Steamboat Springs Worse than Northwest Colorado's potential loss of Triple Crown Sports, Steamboat Springs City Manager Alan Lanning said, is the lack of a long-term economic strategy such a loss could reveal.
"We just let 'er happen," Lanning said of the city's economy. "I think that's just the tragic failure of this. And I'm working on that. I'm putting together a group of really smart people that I hope will help me think my way through that."
As it stands, Lanning said Steamboat is in a position where he immediately would cut $1 million from the city's budget should Triple Crown - the sports tourism company that hosts 10 weeks of baseball and softball tournaments in and around Steamboat each summer - announce its departure.
"If we implemented that strategy now, we'd still have to cut the budget if we lost Triple Crown," Lanning said. "It takes time. I'd say we wouldn't have to cut the budget if we'd implemented a strategy like this five years ago. : We wouldn't need them. The worst position to be in is when you absolutely, desperately need to keep something to keep yourself afloat. The best position is when you're diversified and healthy, and you don't need anybody to remain afloat."
Lanning said capital improvement projects and community support spending such as the city's funding of the arts would take the biggest budgetary hits if Triple Crown Sports left Steamboat.
A consultant's report released last year states that Triple Crown's tournaments - which some residents oppose because of noise, traffic congestion and other impacts that accompany the influx of visitors - bring about 32,000 visitors and $1.19 million in tax revenues to Northwest Colorado each summer.
Issues such as the company's controversial proposed use of Emerald Park in 2009 and 2010, fields that don't meet Triple Crown standards and little progress on the construction of a regional sports complex have brought Triple Crown's relationship with the city to a new head. President Dave King long has said he may leave Northwest Colorado without the sports complex, and in recent weeks, he has said he may not even sign a short-term contract extension through 2010 without substantial progress toward meeting the long-term needs of his growing company.
Lanning said the revenue generated by Triple Crown would be hard to replace - at least immediately.
"We'd have to go to a vote for anything that would replace the revenue unless it was fee-based," Lanning said. "We could bring in more events, but those events would require some significant capital investment to get going and would bring along all the impacts we have now. It would take several years to get one of those events going, if you could bring it to town."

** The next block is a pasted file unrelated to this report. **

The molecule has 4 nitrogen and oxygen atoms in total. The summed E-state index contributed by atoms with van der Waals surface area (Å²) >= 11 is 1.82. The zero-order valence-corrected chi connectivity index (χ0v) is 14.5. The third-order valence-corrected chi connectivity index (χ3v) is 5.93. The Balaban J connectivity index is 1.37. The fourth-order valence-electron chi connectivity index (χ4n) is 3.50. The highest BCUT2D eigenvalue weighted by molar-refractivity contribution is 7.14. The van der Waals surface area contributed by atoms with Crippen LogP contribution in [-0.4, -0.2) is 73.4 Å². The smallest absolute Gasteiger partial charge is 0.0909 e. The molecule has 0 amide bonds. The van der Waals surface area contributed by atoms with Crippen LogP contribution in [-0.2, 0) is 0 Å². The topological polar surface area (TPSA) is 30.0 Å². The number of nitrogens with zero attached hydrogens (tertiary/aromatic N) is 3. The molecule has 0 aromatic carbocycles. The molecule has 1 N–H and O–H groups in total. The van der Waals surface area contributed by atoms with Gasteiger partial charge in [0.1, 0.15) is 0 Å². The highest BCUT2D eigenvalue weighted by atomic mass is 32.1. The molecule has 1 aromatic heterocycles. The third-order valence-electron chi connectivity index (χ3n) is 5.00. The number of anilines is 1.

Noreen Moore, business resource director for the Routt County Economic Development Cooperative, acknowledged that being in a situation where 49 percent of the city's summer sales tax can be attributed to Triple Crown is somewhat precarious - and certainly not diverse. Moore said the time has come to create a long-term economic plan, which could involve a new effort for city officials.
"It's not something we've ever had to deal with," she said.
Moore said the question of where to invest always was an easy one for Steamboat.
"Put it into tourism," she said. "It was a no-brainer. Now, we're not as straightforward. The economy's not near as simple as it was 15 years ago. : Now we have a much more complex economy. The conversations need to be more complex."
Moore is not as worried as some when it comes to the potential loss of Triple Crown. She noted that the loss of other events, such as vintage car and motorcycle races that used to anchor Labor Day weekend, have not resulted in as big of a hit to the local economy as many feared they would.
"The sky's not falling," she said. "It might be a little bit of a bump, but we've lost things before. We're going to face this up and down the road."
Sandy Evans Hall, executive vice president of the Steamboat Springs Chamber Resort Association, also cited the resilient strength of Steamboat's economy.
Moore said it may make sense to part ways with Triple Crown if the company and the city have discordant visions.
"Physically, it appears the carrying capacity is not something we can do," she said. "It's an incompatible relationship. : I'm not against Triple Crown. I enjoy them being here. But if we're not capable of carrying them, is that a good investment of dollars?"